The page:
Friday, April 16, 2004

post and riposte
From Stratfor, today:

Bush's inability and/or unwillingness to articulate a coherent strategic justification for the Iraq campaign -- one that integrates the campaign with the general war on Islamists that began Sept. 11 -- is at the root of his political crisis right now. If the primary purpose of the U.S. invasion of Iraq was to bring democracy to Iraq, then enduring the pain of the current crisis will make little sense to the American public. Taken in isolation, bringing democracy to Iraq may be a worthy goal, but not one taking moral precedence over bringing democracy to several dozen other countries -- and certainly not a project worth the sacrifices now being made necessary.

If, on the other hand, the invasion was an integral part of the war that began Sept. 11, then Bush will generate public support for it. The problem that Bush has -- and it showed itself vividly in his press conference -- is that he and the rest of his administration are simply unable to embed Iraq in the general strategy of the broader war. Bush asserts that it is part of that war, but then uses the specific justification of bringing democracy to Iraq as his rationale. Unless you want to argue that democratizing Iraq -- assuming that is possible -- has strategic implications more significant than democratizing other countries, the explanation doesn't work. The explanation that does work -- that the invasion of Iraq was a stepping-stone toward changes in behavior in other countries of the region -- is never given.

This is not only odd, but also it has substantial political implications for Bush and the United States. First, by providing no coherent answer, he leaves himself open to critics who are ascribing motives to his policy -- everything from controlling the world's oil supply, to the familial passion to destroy Saddam Hussein, to a Jewish world conspiracy. The Bush administration, having created an intellectual vacuum, can't complain when others, trying to understand what the administration is doing, gin up these theories. The administration has asked for it.


Was a democratic Iraq the plan all along? Is it plan B? If so, what was plan A)? From Juan Cole

I have concluded that the Bush administration is like Iran. The Iranian government has two of everything. It has a relatively liberal president, and a hardline supreme jurisprudent. The reformists control the foreign ministry, the hardliners control the military. The reformists have some parliament representatives, the hardliners control the Guardian Council, which has the power of judicial review over parliament. You never know with the Iranian government who is on top or what a policy means, since it could be coming from either competing section of the same government.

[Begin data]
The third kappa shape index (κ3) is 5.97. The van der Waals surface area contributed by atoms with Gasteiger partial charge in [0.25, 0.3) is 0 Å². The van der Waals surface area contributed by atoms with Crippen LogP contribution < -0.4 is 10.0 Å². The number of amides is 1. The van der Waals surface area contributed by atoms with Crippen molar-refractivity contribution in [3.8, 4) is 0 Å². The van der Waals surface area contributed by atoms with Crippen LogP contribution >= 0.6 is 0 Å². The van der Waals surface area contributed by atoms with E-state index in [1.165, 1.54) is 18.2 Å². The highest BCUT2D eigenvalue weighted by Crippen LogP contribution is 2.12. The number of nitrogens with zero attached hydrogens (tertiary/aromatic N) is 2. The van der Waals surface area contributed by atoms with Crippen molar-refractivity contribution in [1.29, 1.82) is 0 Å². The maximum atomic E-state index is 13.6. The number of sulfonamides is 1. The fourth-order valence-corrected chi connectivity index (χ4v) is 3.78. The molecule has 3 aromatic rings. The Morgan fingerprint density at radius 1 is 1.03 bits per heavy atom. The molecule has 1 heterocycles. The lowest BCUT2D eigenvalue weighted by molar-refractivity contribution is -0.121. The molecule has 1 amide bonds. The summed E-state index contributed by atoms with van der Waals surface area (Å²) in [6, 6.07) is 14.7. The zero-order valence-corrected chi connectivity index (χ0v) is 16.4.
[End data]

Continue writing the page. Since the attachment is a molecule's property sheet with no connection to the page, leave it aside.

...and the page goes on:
Likewise, in the Bush administration, the Pentagon has its own foreign policy, which competes with and often trumps the foreign policy of the State Department and the National Security Council. Thus, Gen. Myers is pointing fingers at Iran and Syria and making all sorts of wild accusations at them, darkly hinting they will be overthrown if they don't shape up. And Colin Powell is writing them polite letters about bilateral relations and could they please use their good offices to help the Americans in Iraq. It is bizarre, and the urbane, canny leaders in Damascus and Tehran (who have long experience of residence in the UK and Germany respectively), must be scratching their heads in wonder at this Dr. Jekyll/Mr. Hyde American hyperpower that rages about an axis of evil and goes about preemptively invading countries on the one hand and then comes politely, hat in hand, to request selfless assistance on the other.


I’m rapidly coming to the conclusion that there isn’t a plan at all. 9/11 was a severe insult to the US psyche, destroying the whole notion of US exceptionalism and the response since then has as much been an attempt to restore the national virginity as a substantive attempt to punish the perpetrators or re-order the Islamic world. It’s post traumatic stress disorder masquerading as geopolitics. In policy terms there was an urgent need for something that convinced everyone that a hard line was being taken. Those around to take that hard line happened to be fixed on the invasion of Iraq, which resonated more widely as unfinished business. How could something that felt so good be wrong?

Can a hyperpower be so frivolous? Part of the point of being a hyperpower is that you make the weather. Your own visions become other people’s realities.